The Legion, NCR, and Mr. House all provide distinctive endings in Fallout: New Vegas; I agonized over that choice for days. I spent around 20 seconds doing it here. Without several hours of gameplay and character development, my choice didn’t seem all that significant, which is a true shame.

Fallout 76: Steel Reign Gameplay

The dullness of its plot tasks is still one of Fallout 76’s biggest flaws. Many missions still turn out to be glorified fetch quests that send you halfway across the expansive world to kill some bad guys and gather a few Holotapes, even with all of the different groups and individuals.

However, a few of the tasks in this area are a little more diverse. One of them leads you into an underground facility covered in vines and ghosts after you pass through a frightening railroad tunnel that brings to mind Fallout 3’s. One observes you perusing a deserted vault. It’s true that this vault is just one of many, but at least it’s new.

However, none of it is very challenging. You now encounter NPCs that are roughly your level regardless of where you are thanks to the leveling system adjustment brought about by the One Wasteland for All update from last year.

But by the time most seasoned Fallout 76 players reach level 100, you’re already essentially invincible. I’m level 89; I should be higher, but I spend too much time making, and despite wearing power armor and having a number of effects active, I still lose my life roughly every few months. There isn’t much danger present, no sense that you should go cautiously lest you pay a heavy price.

Even so, Fallout 76 is a genuinely good game now. It’s just that much of its appeal lies outside of the storylines.

Crafting, for instance, is great. The ability to create multiple Camps and kit them out as you see fit (within the confines of the still occasionally clunky building system) has led to some remarkable creativity within this corner of virtual West Virginia. 

It’s fascinating and fun to explore other players’ Camps, not least since the Fallout 76 community—at least on PlayStation—is one of the greatest I’ve ever experienced. There aren’t many truly annoying people around. Most of the time, you’ll either cooperate to defeat a Scorchbeast or simply wave and walk away. But it’s also typical to see more experienced players assisting newcomers merely out of goodwill, dropping off presents like health and ammo packs at pre-designated spots.

Although there is still a little too much grind involved, the new legendary crafting system is also a solid move in the right direction. Legendaries are now a random, haphazard item that you can make at home as opposed to being a random, haphazard thing in the past. Legendary modules and legendary cores are required to turn a weapon legendary. The former is for sale, and the latter is earned through daily operations and open events.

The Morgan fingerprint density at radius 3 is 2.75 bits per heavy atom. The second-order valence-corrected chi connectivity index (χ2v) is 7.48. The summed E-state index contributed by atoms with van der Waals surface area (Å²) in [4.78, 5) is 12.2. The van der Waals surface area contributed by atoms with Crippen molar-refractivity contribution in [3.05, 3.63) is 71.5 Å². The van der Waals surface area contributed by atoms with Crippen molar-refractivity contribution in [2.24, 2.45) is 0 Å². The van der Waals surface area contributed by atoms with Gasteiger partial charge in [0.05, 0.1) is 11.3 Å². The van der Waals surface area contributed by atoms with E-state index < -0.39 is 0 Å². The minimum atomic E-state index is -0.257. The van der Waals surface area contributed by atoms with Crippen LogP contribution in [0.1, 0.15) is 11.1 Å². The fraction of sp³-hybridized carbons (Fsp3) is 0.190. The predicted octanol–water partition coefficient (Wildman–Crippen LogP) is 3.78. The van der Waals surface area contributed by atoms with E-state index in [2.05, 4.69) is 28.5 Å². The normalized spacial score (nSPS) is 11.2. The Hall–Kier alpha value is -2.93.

That’s okay because completing events and ops is usually enjoyable. But the uncertainty of whether you will experience the desired legendary effect still exists, which is frustrating. If you don’t make it, you can try again, but it will need more grinding since more cores are needed.

But even without all of this, Fallout 76 succeeds because it offers a fascinating world to discover. It’s a truly expansive location with a great deal of landscape variability and a wide array of critters to uncover (and eat). Simply wandering around, stopping at camps, participating in the occasional event, discovering new places, and flowing with the flow is quite delightful.

Fallout 76: Steel Reign Visuals and sound

Given that Fallout 76 uses Bethesda’s ten-year-old Creation Engine, it plays and sounds very much as you would expect it to on the PS4. When Appalachia’s lush forests and craggy peaks serve as a lovely background to your daily meanderings, it can be breathtaking.

Additionally, it is remarkably diverse. You get a true sense of place whether you’re squelching through the foggy Mire region or picking your way over the arid Toxic Valley. However, given how much of Steel Reign you spend conversing with people, the engine is not that hot on human faces, which is a little of an issue.

It’s also important to note that, despite being released so long ago, there are still flaws in the game. A lethal blow frequently sends your poor victim flying across the room, as if they had been hit by a vehicle rather than a pistol shot. Super mutants and other creatures are sometimes stuck half-in, half-out of surroundings.

Fallout 76: Steel Reign review Final Verdict

Fallout 76: Steel Reign works perfectly as a stand-alone upgrade. It expands on an existing crafting system and includes a few entertaining tasks to pass the time. I would be more disapproving if it weren’t free for current players. But as it stands, it barely meets requirements.

Steel Reign helps bring Fallout 76 closer to where it should have been from the beginning: a genuinely crucial online Fallout game by building on a succession of far greater earlier patches. Though it’s not quite there yet, it is continually moving in that direction.